Study: Infant Formula Toxic to Intestinal Cells, Especially in Premature Infants

premature babyPremature infants are at risk for a number of health complications – everything from delayed development and growth to SIDS and breathing problems. But there is one health condition that seems to be more common in premature infants who are fed formula: necrotizing enterocolitis. This condition is the leading cause of death from gastrointestinal diseases among premature infants, but up until recently, scientists knew very little about why it happens or why it’s more common in formula fed preemies. Alexander Penn, a research scientist working in the Microcirculation Laboratory of bioengineering Professor Gert Schmid-Schonbein from UC Sand Diego Jacobs School of Engineering, believes he and his colleagues may be one step closer to understanding the mystery.

Through previous studies, Penn and his colleagues had already determined that partially digested food causes the presence of free fatty acids, which can have a “detergent” capacity and damage the cell membranes in the intestines of mature, healthy adult intestines. They also knew that healthy adults and older children have a mucosal barrier in their intestines that helps prevent damage from free fatty acids and that infants have leakier intestines after birth because they lack that same lining, which makes them more susceptible to necrotizing enterocolitis. What they didn’t know is why formula fed infants were more likely to develop the condition, so they “digested” various infant formulas and breast milk in pancreatic enzymes (intestinal fluid) and watched the cells for damage.

Necrotizing enterocolitis involves the death of three types of intestinal cells: epithelial cells, which line the intestines; endothelial cells, which line blood vessels; and neutrophils, white blood cells that act as “first responders” when inflammation from trauma occurs in the body. When looking at the cells exposed to infant formulas, researchers found that cellular death occurred, in some cases, as little as five minutes. For example, formula digestion resulted in the death of anywhere from 47 percent to 99 percent of the neutrophils. In contrast, breast milk digestion resulted in the death of only about six percent of neutrophils. This led researchers to believe that breast milk is digested in a slower, more controlled process than formula.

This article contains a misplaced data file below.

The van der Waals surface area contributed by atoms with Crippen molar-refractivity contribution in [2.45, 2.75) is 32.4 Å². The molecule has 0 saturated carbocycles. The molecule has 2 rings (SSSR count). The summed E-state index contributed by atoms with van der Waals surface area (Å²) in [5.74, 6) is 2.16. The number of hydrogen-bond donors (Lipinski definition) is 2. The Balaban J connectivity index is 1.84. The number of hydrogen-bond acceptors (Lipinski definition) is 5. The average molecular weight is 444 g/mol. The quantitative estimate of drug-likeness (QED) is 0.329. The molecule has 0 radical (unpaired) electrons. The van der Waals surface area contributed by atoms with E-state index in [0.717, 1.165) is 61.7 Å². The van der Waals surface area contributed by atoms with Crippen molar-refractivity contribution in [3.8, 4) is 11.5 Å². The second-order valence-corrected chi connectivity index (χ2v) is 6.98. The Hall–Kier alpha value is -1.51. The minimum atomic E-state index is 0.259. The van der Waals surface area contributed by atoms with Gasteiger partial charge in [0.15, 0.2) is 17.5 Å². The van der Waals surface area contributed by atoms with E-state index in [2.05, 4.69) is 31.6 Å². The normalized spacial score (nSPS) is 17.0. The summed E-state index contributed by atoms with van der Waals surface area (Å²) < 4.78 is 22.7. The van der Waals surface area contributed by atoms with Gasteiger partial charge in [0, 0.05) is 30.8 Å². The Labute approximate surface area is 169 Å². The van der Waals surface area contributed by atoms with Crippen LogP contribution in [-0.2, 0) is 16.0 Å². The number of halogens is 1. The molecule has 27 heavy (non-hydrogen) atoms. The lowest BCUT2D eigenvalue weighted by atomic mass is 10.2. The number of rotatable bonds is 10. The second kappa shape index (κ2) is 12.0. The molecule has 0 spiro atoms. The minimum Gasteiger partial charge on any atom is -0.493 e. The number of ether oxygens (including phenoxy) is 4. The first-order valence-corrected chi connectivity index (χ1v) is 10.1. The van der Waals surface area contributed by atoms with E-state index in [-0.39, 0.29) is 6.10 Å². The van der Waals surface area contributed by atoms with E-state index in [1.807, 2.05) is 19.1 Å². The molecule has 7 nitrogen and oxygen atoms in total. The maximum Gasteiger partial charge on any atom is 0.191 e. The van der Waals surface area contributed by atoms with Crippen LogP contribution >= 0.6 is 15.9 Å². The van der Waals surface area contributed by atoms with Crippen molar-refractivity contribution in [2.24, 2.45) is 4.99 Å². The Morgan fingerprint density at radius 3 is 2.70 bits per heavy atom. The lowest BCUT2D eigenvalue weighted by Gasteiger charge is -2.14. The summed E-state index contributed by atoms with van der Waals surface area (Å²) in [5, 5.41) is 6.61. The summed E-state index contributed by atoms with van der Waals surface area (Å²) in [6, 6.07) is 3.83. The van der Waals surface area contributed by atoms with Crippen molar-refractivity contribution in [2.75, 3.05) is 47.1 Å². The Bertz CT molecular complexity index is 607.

The information from this study further supports the “breast is best” campaign. While formula-fed premature infants are at a higher risk, even full-term infants can develop necrotizing enterocolitis. But even when the fatal condition does not occur, the cellular death that occurs with infant formula may pose health complications later on in life.

Unfortunately, this means trouble for some neonatal care units. While some have worked hard at encouraging mothers of preemies to breastfeed, there are many situations in which breastfeeding may be extremely challenging (the infant may be too small to handle, the infant’s mouth may be too small to latch on, suckling instincts may not be in place yet, etc.). In other situations, where no mother is present for one reason or another, it may be almost impossible to provide breast milk, unless donor milk (which is often scarce in supply) can be found.

Dr. Sharon Taylor, a professor of pediatric medicine at UC San Diego School of Medicine and a pediatric gastroenterologist at Rady Children’s Hospital, San Diego and a colleague on the study says that this study should encourage hospitals and neonatal intensive care units to encourage breastfeeding, even when faced with these difficult situations. She says that consultations and more resources can be given to mothers of infants who are too frail to nurse. One example would be to encourage these mothers to pump breast milk so that it can be fed to the baby through a feeding tube rather than through a bottle or through the breast.

Still, there is still and need for an infant formula that doesn’t cause intestinal cellular death. This may help in cases in which breast milk just isn’t a viable option (no mother, mother who has drugs in her system, etc.). The researchers in the study analyzed several formulas, including some of which are specially designed for premature infants, so a new one would likely need to be developed, one that receives special testing to check for the death of intestinal cells.



About the author


Kate Givans is a wife and a mother of five—four sons (one with autism) and a daughter. She’s an advocate for breastfeeding, women’s rights, against domestic violence, and equality for all. When not writing—be it creating her next romance novel or here on Growing Your Baby—Kate can be found discussing humanitarian issues, animal rights, eco-awareness, food, parenting, and her favorite books and shows on Twitter or Facebook. Laundry is the bane of her existence, but armed with a cup of coffee, she sometimes she gets it done.

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